Resilient landscapes need the involvement of local people

Communities hold a crucial piece of the resilient-landscapes puzzle, say experts.

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Community members have much to offer in the design of resilient landscapes. Photo by Sammy Carsan/ICRAF

Speaking on 17 November at a discussion session titled ‘Building resilient landscapes for food security and sustainable livelihoods,’ Tony Simons, Director-General of World Agroforestry Centre (ICRAF), advocated for an approach that includes, involves and learns from the custodians of landscapes—the local communities living in them. He said we need to better “understand the needs, resources needed, and opportunity costs of natural resource management,” for resilient, climate smart landscapes.

Simons also discussed carbon markets, which put a price on a tonne of  carbon dioxide (CO2) captured (see Africa’s Biocarbon Experience [PDF]). “Carbon is the most variably priced commodity on earth, from $50 per tonne as firewood, to $100 million per tonne as diamond. We need to move beyond putting a price on carbon, and consider instead the value of trees in the landscape, as providers of essential ecosystem services,” he stated.

TonySimons-IISD

ICRAF Director General Tony Simons. Photo courtesy of IISD, http://www.iisd.ca/climate/cop19/glf/17nov.html

Maria Helena Semedo, Deputy Director General, Natural Resources, at the Food and Agriculture Organization of the United Nations (FAO), called the landscape approach “a people-centered approach.”

“Most governments criminalize certain landscape approaches to farming, such as the age-old shifting cultivation practiced by many indigenous people.” Attempts to make farms stay as farms and forests as forests, are among the issues that go against these practices, she said.

She added that the dynamism of certain land use systems make it doubly difficult to understand and measure carbon. Despite this, she encouraged researchers to work with these systems and not against them.

“Semado said there is a need to re-evaluate the definition of the smallholder farmer. “In parts of the Amazon, 92% of the population is urban but these people are also farmers. So they are not quite urban nor are they rural. And they have complex social networks.”

“All knowledge does not have to come from our projects. We must tap into the rich knowledge held in social networks,” she said.

Eduardo Durand, General Director of Climate Change, Desertification and Water Resources in the Ministry of Environment, Peru, illustrated the importance of local grounding of approaches, even within a country.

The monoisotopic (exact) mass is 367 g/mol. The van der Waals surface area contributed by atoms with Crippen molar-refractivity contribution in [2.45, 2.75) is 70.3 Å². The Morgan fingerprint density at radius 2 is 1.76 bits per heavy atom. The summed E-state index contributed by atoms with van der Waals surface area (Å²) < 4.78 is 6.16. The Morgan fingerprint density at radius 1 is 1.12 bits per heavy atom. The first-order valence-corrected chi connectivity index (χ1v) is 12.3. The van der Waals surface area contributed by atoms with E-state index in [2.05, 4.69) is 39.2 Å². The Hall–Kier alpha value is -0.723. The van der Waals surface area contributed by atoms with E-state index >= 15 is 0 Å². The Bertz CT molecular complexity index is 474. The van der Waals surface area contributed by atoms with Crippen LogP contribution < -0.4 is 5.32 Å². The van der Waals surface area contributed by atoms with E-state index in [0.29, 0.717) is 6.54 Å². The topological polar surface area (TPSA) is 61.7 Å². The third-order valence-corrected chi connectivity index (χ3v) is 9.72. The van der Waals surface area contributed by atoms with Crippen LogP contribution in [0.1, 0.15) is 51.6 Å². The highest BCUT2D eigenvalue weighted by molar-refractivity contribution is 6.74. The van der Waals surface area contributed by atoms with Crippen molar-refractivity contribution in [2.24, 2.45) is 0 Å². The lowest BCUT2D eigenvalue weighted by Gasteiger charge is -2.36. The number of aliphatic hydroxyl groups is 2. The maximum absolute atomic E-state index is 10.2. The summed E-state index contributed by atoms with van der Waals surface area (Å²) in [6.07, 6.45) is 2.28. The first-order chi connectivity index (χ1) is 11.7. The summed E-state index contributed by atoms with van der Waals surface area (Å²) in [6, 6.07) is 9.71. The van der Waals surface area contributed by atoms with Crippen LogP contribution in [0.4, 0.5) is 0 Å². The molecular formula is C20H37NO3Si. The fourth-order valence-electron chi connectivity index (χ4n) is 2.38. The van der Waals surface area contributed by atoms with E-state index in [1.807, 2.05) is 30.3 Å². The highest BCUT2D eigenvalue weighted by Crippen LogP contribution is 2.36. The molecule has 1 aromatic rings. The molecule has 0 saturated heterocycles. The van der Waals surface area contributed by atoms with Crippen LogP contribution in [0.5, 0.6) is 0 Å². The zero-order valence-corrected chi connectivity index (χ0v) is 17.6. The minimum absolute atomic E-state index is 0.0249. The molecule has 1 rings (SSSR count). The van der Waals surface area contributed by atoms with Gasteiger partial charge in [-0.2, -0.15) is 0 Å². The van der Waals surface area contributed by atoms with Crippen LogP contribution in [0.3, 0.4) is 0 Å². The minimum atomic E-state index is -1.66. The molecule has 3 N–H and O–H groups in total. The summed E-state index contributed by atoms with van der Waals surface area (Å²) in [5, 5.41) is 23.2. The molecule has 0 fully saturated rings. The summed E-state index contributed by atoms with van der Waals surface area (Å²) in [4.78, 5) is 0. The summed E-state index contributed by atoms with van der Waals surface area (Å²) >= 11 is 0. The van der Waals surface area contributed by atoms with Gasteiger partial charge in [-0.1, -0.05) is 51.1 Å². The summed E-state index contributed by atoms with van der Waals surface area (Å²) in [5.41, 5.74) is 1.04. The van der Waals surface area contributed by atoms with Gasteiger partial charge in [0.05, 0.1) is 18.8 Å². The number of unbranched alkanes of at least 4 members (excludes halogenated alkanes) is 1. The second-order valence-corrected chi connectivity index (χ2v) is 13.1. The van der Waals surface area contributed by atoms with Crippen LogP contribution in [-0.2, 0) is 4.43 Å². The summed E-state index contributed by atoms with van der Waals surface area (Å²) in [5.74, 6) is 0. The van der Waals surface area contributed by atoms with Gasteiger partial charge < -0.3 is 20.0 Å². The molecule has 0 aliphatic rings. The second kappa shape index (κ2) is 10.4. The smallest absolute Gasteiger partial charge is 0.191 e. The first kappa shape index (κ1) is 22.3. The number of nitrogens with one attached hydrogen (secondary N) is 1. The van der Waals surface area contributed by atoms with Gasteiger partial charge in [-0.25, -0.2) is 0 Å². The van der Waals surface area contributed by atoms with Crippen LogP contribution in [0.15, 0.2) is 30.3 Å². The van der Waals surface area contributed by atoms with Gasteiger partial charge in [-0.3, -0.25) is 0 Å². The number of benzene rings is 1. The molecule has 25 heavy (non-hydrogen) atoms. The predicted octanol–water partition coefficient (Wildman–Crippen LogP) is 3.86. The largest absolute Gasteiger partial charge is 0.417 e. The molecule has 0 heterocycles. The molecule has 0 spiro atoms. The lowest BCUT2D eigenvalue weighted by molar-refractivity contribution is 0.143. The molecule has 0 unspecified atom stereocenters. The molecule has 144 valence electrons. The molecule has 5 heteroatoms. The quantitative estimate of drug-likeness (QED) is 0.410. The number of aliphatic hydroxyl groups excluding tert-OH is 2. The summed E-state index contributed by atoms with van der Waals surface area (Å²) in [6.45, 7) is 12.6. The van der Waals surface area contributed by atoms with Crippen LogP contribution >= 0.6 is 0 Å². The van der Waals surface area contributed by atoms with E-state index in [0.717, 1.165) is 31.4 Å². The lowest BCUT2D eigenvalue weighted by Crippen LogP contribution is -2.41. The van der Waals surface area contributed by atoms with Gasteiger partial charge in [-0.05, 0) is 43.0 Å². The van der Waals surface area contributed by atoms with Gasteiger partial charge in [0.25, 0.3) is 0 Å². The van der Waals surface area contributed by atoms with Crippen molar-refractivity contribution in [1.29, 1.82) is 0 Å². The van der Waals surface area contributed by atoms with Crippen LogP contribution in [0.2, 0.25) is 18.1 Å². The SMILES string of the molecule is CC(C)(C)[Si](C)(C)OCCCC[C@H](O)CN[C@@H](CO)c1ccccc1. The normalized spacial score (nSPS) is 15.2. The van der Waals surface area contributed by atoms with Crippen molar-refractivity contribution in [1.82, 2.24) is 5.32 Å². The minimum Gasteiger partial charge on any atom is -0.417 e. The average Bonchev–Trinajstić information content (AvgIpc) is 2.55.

Maria Helena Semado of FAO. Photo courtesy of IISD, http://www.iisd.ca/climate/cop19/glf/17nov.html

Maria Helena Semado of FAO. Photo courtesy of IISD, http://www.iisd.ca/climate/cop19/glf/17nov.html

“Peru has 70% of all the climates and soils in the world; a true mosaic,” he said. This means that an approach that works in one part of the country may fail in another.

A primary consideration for landscape approaches to natural resources management should be “to eliminate economic poverty first,” he said. Better financial instruments, like insurance cover that responds flexibly to the realities faced by people, are some of the factors that would allow better application of landscape approaches, added Durand.

In addition, “various types of data—geophysical, hydrological, soil data, and so forth—are essential for planning,” said Jeffrey Campbell, manager of the Forest and Farm Facility, a partnership between FAO, IIED and IUCN. Campbell said beyond informing planning, these types of data would powerfully demonstrate the value of trees in landscapes.

“The real value of trees in landscapes can be better recognized in the services they provide, such as nutrition, ecosystem services, and soil erosion control,” said Campbell. “This value goes way beyond carbon.”

Livingstone Sindayigaya spoke on behalf of the African Union Commission, and said rural development stakeholders have to work across sectors and with communities.

The session, with vibrant participation from the audience, brought home the importance of involving local communities in designing resilient landscapes, in which the interactions of water, vegetation and land use systems across a wide area are optimized. Such landscapes play a role in mitigating and adapting to a changing climate, while meeting our livelihood needs into future.

The discussion session was part of the Global landscapes Forum, held  side by side with the UNFCC climate change conference in Warsaw, November 2013. It was facilitated by Sara Scherr, President, EcoAgriculture Partners.

See session description: Building resilient landscapes for food security and sustainable livelihoods

See more photos from the event at http://www.iisd.ca/climate/cop19/glf/17nov.html

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Climate smart agriculture must be farmer-smart, gender-smart and equity-smart too: http://bit.ly/17vVivr

Climate-smart agriculture – Success stories from farming communities around the world

http://www.worldagroforestry.org/africa-food

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Daisy Ouya

Daisy Ouya

Daisy Ouya is a science writer and communications specialist with the World Agroforestry Centre (ICRAF). Over the past 15 years she has been packaging and disseminating scientific knowledge in the fields of entomology, agriculture, health, HIV/AIDS research, and marine science. Daisy is a Board-certified Editor in the Life Sciences (bels.org) and has a Masters’ degree in chemistry from the University of Connecticut, USA. Her BSc is from the University of Nairobi in her native Kenya. She has worked as a journal editor, science writer, publisher, and communications strategist with various organizations. She joined ICRAF in July 2012. Twitter: @daisyouya

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